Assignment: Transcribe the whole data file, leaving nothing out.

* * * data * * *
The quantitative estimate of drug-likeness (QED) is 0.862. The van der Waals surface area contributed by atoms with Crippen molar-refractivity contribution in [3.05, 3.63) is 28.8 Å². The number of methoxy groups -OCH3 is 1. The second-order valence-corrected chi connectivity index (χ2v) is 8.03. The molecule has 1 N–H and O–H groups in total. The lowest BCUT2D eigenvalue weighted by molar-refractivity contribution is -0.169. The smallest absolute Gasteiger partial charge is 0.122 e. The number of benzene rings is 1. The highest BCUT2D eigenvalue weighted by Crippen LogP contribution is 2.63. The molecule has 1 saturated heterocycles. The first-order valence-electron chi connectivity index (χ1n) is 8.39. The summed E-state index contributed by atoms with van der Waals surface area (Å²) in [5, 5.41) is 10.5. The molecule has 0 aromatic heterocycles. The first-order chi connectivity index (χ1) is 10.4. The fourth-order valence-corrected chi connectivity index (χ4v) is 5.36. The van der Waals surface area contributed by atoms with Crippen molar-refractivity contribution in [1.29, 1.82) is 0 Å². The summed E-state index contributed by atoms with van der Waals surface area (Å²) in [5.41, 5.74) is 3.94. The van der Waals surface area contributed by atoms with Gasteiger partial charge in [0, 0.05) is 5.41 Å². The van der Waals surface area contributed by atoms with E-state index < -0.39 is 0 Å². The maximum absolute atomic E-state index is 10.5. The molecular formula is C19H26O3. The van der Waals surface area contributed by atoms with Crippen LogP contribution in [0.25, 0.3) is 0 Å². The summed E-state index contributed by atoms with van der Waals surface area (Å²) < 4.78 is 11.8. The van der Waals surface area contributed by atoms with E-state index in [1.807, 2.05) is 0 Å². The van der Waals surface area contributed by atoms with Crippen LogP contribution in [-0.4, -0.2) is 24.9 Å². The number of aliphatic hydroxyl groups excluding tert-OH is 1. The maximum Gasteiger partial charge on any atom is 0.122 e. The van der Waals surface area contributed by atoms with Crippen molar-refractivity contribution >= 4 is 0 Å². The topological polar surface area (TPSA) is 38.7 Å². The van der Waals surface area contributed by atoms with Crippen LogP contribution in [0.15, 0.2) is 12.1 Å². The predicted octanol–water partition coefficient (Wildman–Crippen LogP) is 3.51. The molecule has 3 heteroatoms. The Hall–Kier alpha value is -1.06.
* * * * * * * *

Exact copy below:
The quantitative estimate of drug-likeness (QED) is 0.862. The van der Waals surface area contributed by atoms with Crippen molar-refractivity contribution in [3.05, 3.63) is 28.8 Å². The number of methoxy groups -OCH3 is 1. The second-order valence-corrected chi connectivity index (χ2v) is 8.03. The molecule has 1 N–H and O–H groups in total. The lowest BCUT2D eigenvalue weighted by molar-refractivity contribution is -0.169. The smallest absolute Gasteiger partial charge is 0.122 e. The number of benzene rings is 1. The highest BCUT2D eigenvalue weighted by Crippen LogP contribution is 2.63. The molecule has 1 saturated heterocycles. The first-order valence-electron chi connectivity index (χ1n) is 8.39. The summed E-state index contributed by atoms with van der Waals surface area (Å²) in [5, 5.41) is 10.5. The molecule has 0 aromatic heterocycles. The first-order chi connectivity index (χ1) is 10.4. The fourth-order valence-corrected chi connectivity index (χ4v) is 5.36. The van der Waals surface area contributed by atoms with Crippen molar-refractivity contribution in [1.29, 1.82) is 0 Å². The summed E-state index contributed by atoms with van der Waals surface area (Å²) in [5.41, 5.74) is 3.94. The van der Waals surface area contributed by atoms with Gasteiger partial charge in [0, 0.05) is 5.41 Å². The van der Waals surface area contributed by atoms with E-state index < -0.39 is 0 Å². The maximum absolute atomic E-state index is 10.5. The molecular formula is C19H26O3. The van der Waals surface area contributed by atoms with Crippen LogP contribution in [0.25, 0.3) is 0 Å². The summed E-state index contributed by atoms with van der Waals surface area (Å²) < 4.78 is 11.8. The van der Waals surface area contributed by atoms with E-state index in [1.807, 2.05) is 0 Å². The van der Waals surface area contributed by atoms with Crippen LogP contribution in [-0.4, -0.2) is 24.9 Å². The number of aliphatic hydroxyl groups excluding tert-OH is 1. The maximum Gasteiger partial charge on any atom is 0.122 e. The van der Waals surface area contributed by atoms with Crippen molar-refractivity contribution >= 4 is 0 Å². The topological polar surface area (TPSA) is 38.7 Å². The van der Waals surface area contributed by atoms with Crippen LogP contribution in [0.15, 0.2) is 12.1 Å². The predicted octanol–water partition coefficient (Wildman–Crippen LogP) is 3.51. The molecule has 3 heteroatoms. The Hall–Kier alpha value is -1.06.